Inside Klarna
Mar 4, 20216 min read

Building a rocket ship with Megan Gokey, Head of B2C Marketing at Klarna USA.

Klarna K logo

by Klarna

Celebrating Women’s History Month this year, we’ve been lucky enough to sit down (virtually) with an incredible range of inspiring, powerful women across the retail and eCommerce industry. Today, we’re super excited to share an interview with one of Klarna’s very own: Megan Gokey. After only 18 months at Klarna, Megan launched our debut at the Superbowl and leads all of Klarna’s B2C Marketing in the USA.

First of all tell us about yourself! What do you love doing when you aren’t at work? Any pets?

I currently lead B2C marketing for Klarna US. I’ve been at Klarna for almost a year and a half now and I love it. The culture, ambition, pace and creativity – it’s energizing and also never ever boring. I don’t like to be bored.

If you asked me how I preferred to spend my time pre-pandemic, I would have told you that I take a Zumba class every Thursday evening, host a monthly book club with a group of incredible women, enjoy as much live music as possible, explore new restaurants, and prioritize time with my family and good friends that are like family.

As a true extrovert I’ve struggled with the necessary quarantine and physical distance guidelines, but I have adapted as much as one could to maintain as much of “normal life” as possible. Now, I try to do a lot of the above virtually including Zumba from my Brooklyn based living room but let’s be real, it’s just not the same. So with this cooped up Covid lifestyle has come more focus on self-care and exploring new ways to feel connected and inspired. I’ve also become a co-parent to a dog that’s tripled in size over the past 6 months so that has definitely kept me entertained.

Where did you start your career, did you always know what you wanted to do?

I didn’t even know advertising or marketing was a thing when I initially went to college. I was the only one of my friends that was oddly good at math so I started to explore finance and economics to pursue big dreams of working on Wall Street as a stockbroker. I was chasing a powerful vision of being one of the few women on the trading floor until I took an intro to advertising class where my creative energy took over my plans. So, I changed my course and was then determined to become an advertising exec in the big apple. One of my first ad jobs was working on a financial services brand so to me, it was the best of both worlds.

What are the greatest challenges or frustrations you face as a woman at the top (if any)?

There have been several times in my career where I’ve witnessed a woman’s point of view isn’t as respected or supported as her male counterpart, and that there were higher standards women were held to. What these kinds of challenges lead to is believing that you have to constantly prove yourself. As women, we often not only have to fight for a seat at the table, but to also be heard once we are there.

Is there a woman who has really inspired you?

My mother, hands down. She is the strongest, most resilient woman I know. She has endured a lot in her life and most recently, I almost lost her to Covid after she was in the hospital battling a very severe case for several weeks. But, she never stopped fighting and because of that, she is still here today.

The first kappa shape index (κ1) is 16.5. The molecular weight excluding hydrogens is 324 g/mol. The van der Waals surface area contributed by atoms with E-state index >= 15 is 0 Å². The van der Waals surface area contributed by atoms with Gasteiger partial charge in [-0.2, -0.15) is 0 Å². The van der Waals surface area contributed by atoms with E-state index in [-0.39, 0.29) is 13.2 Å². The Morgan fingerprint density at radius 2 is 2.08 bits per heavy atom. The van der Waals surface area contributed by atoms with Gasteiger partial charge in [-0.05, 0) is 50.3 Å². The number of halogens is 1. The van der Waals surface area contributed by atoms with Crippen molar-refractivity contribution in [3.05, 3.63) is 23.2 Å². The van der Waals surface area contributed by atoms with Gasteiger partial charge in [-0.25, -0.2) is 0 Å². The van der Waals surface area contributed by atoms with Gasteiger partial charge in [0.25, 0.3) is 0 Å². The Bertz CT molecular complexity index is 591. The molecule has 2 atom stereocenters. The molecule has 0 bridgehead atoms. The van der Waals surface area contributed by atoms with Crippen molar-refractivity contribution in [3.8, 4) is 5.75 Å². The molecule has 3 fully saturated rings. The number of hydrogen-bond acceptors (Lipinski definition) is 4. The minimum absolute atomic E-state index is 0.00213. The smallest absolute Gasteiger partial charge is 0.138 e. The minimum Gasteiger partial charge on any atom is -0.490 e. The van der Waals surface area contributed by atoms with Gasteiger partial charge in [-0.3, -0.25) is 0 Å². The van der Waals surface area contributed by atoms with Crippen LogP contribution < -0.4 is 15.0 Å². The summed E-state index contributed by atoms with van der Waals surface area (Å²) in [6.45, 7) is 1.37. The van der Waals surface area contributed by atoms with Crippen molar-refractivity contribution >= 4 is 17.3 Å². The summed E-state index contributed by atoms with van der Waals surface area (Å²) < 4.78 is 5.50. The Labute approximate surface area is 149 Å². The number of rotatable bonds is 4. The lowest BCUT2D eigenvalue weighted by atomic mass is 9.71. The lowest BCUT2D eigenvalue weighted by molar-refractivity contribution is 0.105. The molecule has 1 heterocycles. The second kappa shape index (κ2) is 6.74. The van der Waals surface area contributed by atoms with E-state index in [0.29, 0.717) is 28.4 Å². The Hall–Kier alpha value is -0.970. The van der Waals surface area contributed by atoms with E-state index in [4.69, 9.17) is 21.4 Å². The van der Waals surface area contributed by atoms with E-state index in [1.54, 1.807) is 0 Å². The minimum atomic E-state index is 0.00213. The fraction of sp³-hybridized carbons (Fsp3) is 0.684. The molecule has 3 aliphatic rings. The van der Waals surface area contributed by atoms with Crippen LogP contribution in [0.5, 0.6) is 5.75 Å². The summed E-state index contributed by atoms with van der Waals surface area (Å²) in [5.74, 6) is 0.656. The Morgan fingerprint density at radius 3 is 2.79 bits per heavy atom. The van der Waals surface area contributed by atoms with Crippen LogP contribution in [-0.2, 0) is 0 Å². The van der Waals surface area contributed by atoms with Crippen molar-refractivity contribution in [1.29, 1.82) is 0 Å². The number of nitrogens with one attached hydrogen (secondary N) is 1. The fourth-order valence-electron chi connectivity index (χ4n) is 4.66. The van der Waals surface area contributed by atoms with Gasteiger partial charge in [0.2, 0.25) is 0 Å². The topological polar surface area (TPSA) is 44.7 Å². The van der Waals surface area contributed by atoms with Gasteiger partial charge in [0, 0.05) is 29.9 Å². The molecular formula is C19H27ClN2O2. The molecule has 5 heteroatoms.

What accomplishments are you most proud of?

I could talk about some of the work I’ve done in my career that I’m proud of, but that alone is not what actually keeps me going. What I’m really most proud of is being part of the explosive growth and transformation that has happened over the last year for Klarna US. When I started at Klarna, I was basically a team of 1 and not many people yet knew Klarna in the US. Since then, I have recruited and surrounded myself with incredible, ambitious talent and am proud of fostering an environment of collaboration, comradery, constant ideation and pushing the boundaries. This magical mix of talent, ideas and creative energy only leads to great things.

What’s the riskiest move you’ve taken in business?

I’ve always taken risks. It started when I was younger. I grew up playing sports from competitive gymnastics to varsity tennis, and I was brought up to always push and challenge myself. So, I tend to take risks often, some are more calculated than others. Probably one of the biggest risks I’ve taken in my career was when I decided to take a job at a Swedish start-up that I had never even heard of. I remember saying to the recruiter “Kleerna, what is that?” At the time, I felt like it was a huge risk but I believed in the leadership and the vision. Now, joining Klarna has been one of the best decisions I’ve made in my career.

A more recent risk that’s fresh on my mind was suggesting Klarna be in the SuperBowl for the first time ever and developing a massive campaign during a global pandemic — all on the most ridiculous timeline. While I’ve done big campaigns including Super Bowl before, this was wild and full of many hurdles that were tough to control due to the pandemic. But, it was absolutely worth it and couldn’t have been done without the rockstar team of Klarnauts and agency partners that worked on this.

What 3 traits do you think are most important when running a successful business?

  1. Resilience
  2. People-first
  3. Optimism – have to be glass half full

What’s the best business advice you have ever received?

Be quick to learn from your mistakes and be even quicker to dust yourself off and try again.

Any advice to future female leaders?

Don’t shy away from hiring people around you that are smarter, quicker or more creative than you are. This will make you stronger.

Know your worth. You likely won’t get what you want (and deserve) unless you ask for it. No one will fight harder for you than you.